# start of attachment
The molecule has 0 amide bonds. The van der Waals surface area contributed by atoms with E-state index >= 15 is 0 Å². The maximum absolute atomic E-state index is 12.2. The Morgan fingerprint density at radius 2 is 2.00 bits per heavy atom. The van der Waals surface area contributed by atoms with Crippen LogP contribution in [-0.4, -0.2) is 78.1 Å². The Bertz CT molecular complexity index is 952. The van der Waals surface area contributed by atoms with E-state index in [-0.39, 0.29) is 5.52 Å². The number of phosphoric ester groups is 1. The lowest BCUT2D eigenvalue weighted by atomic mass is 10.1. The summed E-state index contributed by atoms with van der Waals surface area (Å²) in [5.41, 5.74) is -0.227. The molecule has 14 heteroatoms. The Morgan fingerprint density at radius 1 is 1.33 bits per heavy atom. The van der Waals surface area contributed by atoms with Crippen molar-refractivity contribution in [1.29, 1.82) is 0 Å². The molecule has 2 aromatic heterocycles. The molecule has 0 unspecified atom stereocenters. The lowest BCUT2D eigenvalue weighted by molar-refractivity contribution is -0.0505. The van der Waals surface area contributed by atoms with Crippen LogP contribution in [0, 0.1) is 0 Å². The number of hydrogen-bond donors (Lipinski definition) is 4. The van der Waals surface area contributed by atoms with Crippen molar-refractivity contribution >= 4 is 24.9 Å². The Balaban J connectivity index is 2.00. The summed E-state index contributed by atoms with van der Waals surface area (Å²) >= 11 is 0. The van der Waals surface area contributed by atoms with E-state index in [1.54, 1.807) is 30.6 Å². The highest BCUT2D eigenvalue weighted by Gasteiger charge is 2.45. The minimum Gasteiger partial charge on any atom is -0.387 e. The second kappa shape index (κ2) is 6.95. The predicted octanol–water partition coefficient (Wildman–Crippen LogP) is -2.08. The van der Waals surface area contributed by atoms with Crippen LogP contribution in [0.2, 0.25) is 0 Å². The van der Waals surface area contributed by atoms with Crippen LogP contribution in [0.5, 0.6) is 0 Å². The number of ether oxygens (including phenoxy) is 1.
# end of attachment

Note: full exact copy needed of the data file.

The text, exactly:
The molecule has 0 amide bonds. The van der Waals surface area contributed by atoms with E-state index >= 15 is 0 Å². The maximum absolute atomic E-state index is 12.2. The Morgan fingerprint density at radius 2 is 2.00 bits per heavy atom. The van der Waals surface area contributed by atoms with Crippen LogP contribution in [-0.4, -0.2) is 78.1 Å². The Bertz CT molecular complexity index is 952. The van der Waals surface area contributed by atoms with E-state index in [-0.39, 0.29) is 5.52 Å². The number of phosphoric ester groups is 1. The lowest BCUT2D eigenvalue weighted by atomic mass is 10.1. The summed E-state index contributed by atoms with van der Waals surface area (Å²) in [5.41, 5.74) is -0.227. The molecule has 14 heteroatoms. The Morgan fingerprint density at radius 1 is 1.33 bits per heavy atom. The van der Waals surface area contributed by atoms with Crippen molar-refractivity contribution in [1.29, 1.82) is 0 Å². The molecule has 2 aromatic heterocycles. The molecule has 0 unspecified atom stereocenters. The lowest BCUT2D eigenvalue weighted by molar-refractivity contribution is -0.0505. The van der Waals surface area contributed by atoms with Crippen LogP contribution in [0, 0.1) is 0 Å². The number of hydrogen-bond donors (Lipinski definition) is 4. The van der Waals surface area contributed by atoms with Crippen molar-refractivity contribution >= 4 is 24.9 Å². The Balaban J connectivity index is 2.00. The summed E-state index contributed by atoms with van der Waals surface area (Å²) >= 11 is 0. The van der Waals surface area contributed by atoms with E-state index in [1.54, 1.807) is 30.6 Å². The highest BCUT2D eigenvalue weighted by Gasteiger charge is 2.45. The minimum Gasteiger partial charge on any atom is -0.387 e. The second kappa shape index (κ2) is 6.95. The predicted octanol–water partition coefficient (Wildman–Crippen LogP) is -2.08. The van der Waals surface area contributed by atoms with Crippen LogP contribution in [0.2, 0.25) is 0 Å². The van der Waals surface area contributed by atoms with Crippen LogP contribution in [0.5, 0.6) is 0 Å². The number of ether oxygens (including phenoxy) is 1.